The elastic grooves of filter house are appealing at almost any tempo, but it’s not often that they’re cranked to 160 bpm, which makes Sempra’s “Goodbye” a uniquely appealing proposition. A standout from the Bristol producer’s new Call Me EP, the song takes obvious cues from footwork, but in comparison to the wild percussive workouts crafted by the likes of RP Boo and the extended Teklife family, “Goodbye” is far more content to color within the lines. In short, it still sounds like soulful, loopy house music, and though its drums do seem to sprint across the dancefloor, the track’s lush strings and smooth vocals nonetheless conjure thoughts of summer afternoons and backyard barbeques.
There aren’t many techno labels these days whose contemporary output feels absolutely essential, but Blawan and Pariah’s Voam imprint continues to breathe new life into the genre. Verraco displayed a similar level of enthusiasm for the label when he was interviewed here in the newsletter earlier this month, and Escándaloo, the Colombian artist and TraTraTrax co-founder’s Voam debut, is a buzzing thrill ride. While some will undoubtedly apply an awkward “Latin club” descriptor to its contents, this is first and foremost a techno record, one that shakes off the genre’s all-too-common rigidity while employing maniacal rave synths and the kinds of topsy-turvy rhythmic switch-ups one usually finds in the realm of UK bass music. Does it at times border on sensory overload? Absolutely, but that’s part of the fun, and the EP’s unhinged title track feels especially carefree, its percussive underbelly loosely skipping along as the song’s cartoonishly blaring lead—which sounds like some sort of civilization-zapping alien ray-gun—tickles the ribs of everyone in earshot.
IV, the latest album from Flaty and OL’s ongoing Serwed project, is a record that glistens and gleams, its melodic sheen and digital textures evoking cinematic images of the future—as it was imagined during the 1990s. That dynamic lends LP highlight “Beroca” a sort of surrealistic cool, its gaseous drones bordering on devotional grandeur as the song’s jittering synths rapidly plink and plonk their way across the horizon. Even more relaxed is “Contrail,” a new-age-adjacent (but still quite dramatic) number that sets the mood with synthesized harp melodies before settling into a woozy existential drift. Serwed may be charting a course towards oblivion, but at least it’s a chill ride.
Although Purelink have only been around for a few years, the Chicago trio have already established themselves as masters of narcotic bliss. The six-track Signs is the group’s longest release to date, and though it could be described as dub techno, it’s more like a variant of dub techno in which the techno element has been turned down to a veritable whisper, the music’s sparse drums functioning more like smudgy tonal textures than proper percussive blasts. That’s by no means a problem; Purelink’s music is better suited to a flotation tank than a dancefloor, and fully enjoying a standout cut like “Stadium Drive” requires a level of immersive surrender, a willingness to forget earthly concerns and simply lose yourself in the track’s dreamy expanse and tranquil, free-floating groove. In today’s ultra-hurried cultural climate, that level of commitment is perhaps a tall order, but records like this one make slowing down feel downright luxurious.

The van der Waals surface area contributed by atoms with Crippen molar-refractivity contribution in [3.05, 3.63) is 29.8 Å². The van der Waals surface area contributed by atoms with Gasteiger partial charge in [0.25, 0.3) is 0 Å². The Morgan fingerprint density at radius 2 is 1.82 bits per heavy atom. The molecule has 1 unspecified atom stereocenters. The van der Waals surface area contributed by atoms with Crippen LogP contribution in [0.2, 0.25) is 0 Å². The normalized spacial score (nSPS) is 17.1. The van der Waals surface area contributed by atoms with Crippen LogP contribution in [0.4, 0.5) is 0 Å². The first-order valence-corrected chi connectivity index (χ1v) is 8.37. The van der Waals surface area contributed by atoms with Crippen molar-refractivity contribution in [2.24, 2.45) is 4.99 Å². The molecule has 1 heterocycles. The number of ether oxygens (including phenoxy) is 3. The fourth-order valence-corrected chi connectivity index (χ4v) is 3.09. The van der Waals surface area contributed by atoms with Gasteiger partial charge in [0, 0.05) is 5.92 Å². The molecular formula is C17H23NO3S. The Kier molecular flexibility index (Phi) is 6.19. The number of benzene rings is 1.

As someone who knows both Dania and Rupert Clerveaux rather well—the former is my wife, while the latter has been our friend (and her frequent collaborator) for several years now—I’m by no means an unbiased observer when it comes to their new Acción y Destino release. That said, when Philip Sherburne is calling the work “enthralling” and comparing it favorably to Smog, and Boomkat says, “Dania sounds as if she's wailing in a dewy cavern, the miasmic drones crystalizing on the walls,” I feel comfortable saying that this long-form composition is a rewarding slice of celestial drone. Clocking in at 77 minutes, it’s not one for those with short attention spans, but it does reward patience, particularly in passages like “II,” where Dania’s heavenly vocals twist and twirl amidst the glistening soup of Clervaux’s tonal undulations and reverb-soaked percussive outbursts.
That’s all I’ve got for today. Thank you so much for reading First Floor, and as always, I do hope that you enjoyed the tunes. (Don’t forget, you can find them all on this handy Buy Music Club list, and if you like them, please buy them.)
See you on the road,
Shawn Reynaldo is a freelance writer, editor, presenter and project manager. Find him on LinkedIn and Twitter, or you can just drop him an email to get in touch about projects, collaborations or potential work opportunities.